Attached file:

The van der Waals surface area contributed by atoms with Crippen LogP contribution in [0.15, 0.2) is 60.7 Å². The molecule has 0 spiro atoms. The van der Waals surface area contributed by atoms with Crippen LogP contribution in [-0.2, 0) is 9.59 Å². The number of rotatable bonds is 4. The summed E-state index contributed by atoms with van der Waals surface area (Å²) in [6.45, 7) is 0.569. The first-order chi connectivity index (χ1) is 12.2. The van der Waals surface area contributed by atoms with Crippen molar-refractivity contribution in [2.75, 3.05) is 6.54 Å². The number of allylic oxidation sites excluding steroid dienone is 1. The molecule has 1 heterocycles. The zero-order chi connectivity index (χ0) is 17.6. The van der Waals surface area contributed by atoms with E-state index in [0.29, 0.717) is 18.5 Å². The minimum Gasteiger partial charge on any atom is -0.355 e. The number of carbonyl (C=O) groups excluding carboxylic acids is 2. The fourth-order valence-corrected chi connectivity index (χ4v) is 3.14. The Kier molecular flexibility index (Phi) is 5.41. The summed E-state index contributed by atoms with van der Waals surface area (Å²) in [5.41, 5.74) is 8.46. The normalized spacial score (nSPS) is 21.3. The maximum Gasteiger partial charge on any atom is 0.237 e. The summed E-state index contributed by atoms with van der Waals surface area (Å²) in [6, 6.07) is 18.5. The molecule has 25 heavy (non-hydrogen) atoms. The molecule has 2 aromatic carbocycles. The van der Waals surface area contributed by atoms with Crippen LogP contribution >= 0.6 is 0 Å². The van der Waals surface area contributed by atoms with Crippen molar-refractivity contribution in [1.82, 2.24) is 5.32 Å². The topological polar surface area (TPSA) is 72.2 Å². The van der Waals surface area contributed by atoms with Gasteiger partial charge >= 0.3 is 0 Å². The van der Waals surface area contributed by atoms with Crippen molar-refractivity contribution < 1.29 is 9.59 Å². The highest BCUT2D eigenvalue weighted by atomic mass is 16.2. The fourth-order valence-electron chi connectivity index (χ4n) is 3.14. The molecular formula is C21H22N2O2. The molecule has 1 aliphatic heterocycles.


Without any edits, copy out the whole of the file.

The van der Waals surface area contributed by atoms with Crippen LogP contribution in [0.15, 0.2) is 60.7 Å². The molecule has 0 spiro atoms. The van der Waals surface area contributed by atoms with Crippen LogP contribution in [-0.2, 0) is 9.59 Å². The number of rotatable bonds is 4. The summed E-state index contributed by atoms with van der Waals surface area (Å²) in [6.45, 7) is 0.569. The first-order chi connectivity index (χ1) is 12.2. The van der Waals surface area contributed by atoms with Crippen molar-refractivity contribution in [2.75, 3.05) is 6.54 Å². The number of allylic oxidation sites excluding steroid dienone is 1. The molecule has 1 heterocycles. The zero-order chi connectivity index (χ0) is 17.6. The van der Waals surface area contributed by atoms with E-state index in [0.29, 0.717) is 18.5 Å². The minimum Gasteiger partial charge on any atom is -0.355 e. The number of carbonyl (C=O) groups excluding carboxylic acids is 2. The fourth-order valence-corrected chi connectivity index (χ4v) is 3.14. The Kier molecular flexibility index (Phi) is 5.41. The summed E-state index contributed by atoms with van der Waals surface area (Å²) in [5.41, 5.74) is 8.46. The normalized spacial score (nSPS) is 21.3. The maximum Gasteiger partial charge on any atom is 0.237 e. The summed E-state index contributed by atoms with van der Waals surface area (Å²) in [6, 6.07) is 18.5. The molecule has 25 heavy (non-hydrogen) atoms. The molecule has 2 aromatic carbocycles. The van der Waals surface area contributed by atoms with Crippen LogP contribution >= 0.6 is 0 Å². The van der Waals surface area contributed by atoms with Crippen molar-refractivity contribution in [1.82, 2.24) is 5.32 Å². The topological polar surface area (TPSA) is 72.2 Å². The van der Waals surface area contributed by atoms with Gasteiger partial charge >= 0.3 is 0 Å². The van der Waals surface area contributed by atoms with Crippen molar-refractivity contribution < 1.29 is 9.59 Å². The highest BCUT2D eigenvalue weighted by atomic mass is 16.2. The fourth-order valence-electron chi connectivity index (χ4n) is 3.14. The molecular formula is C21H22N2O2. The molecule has 1 aliphatic heterocycles.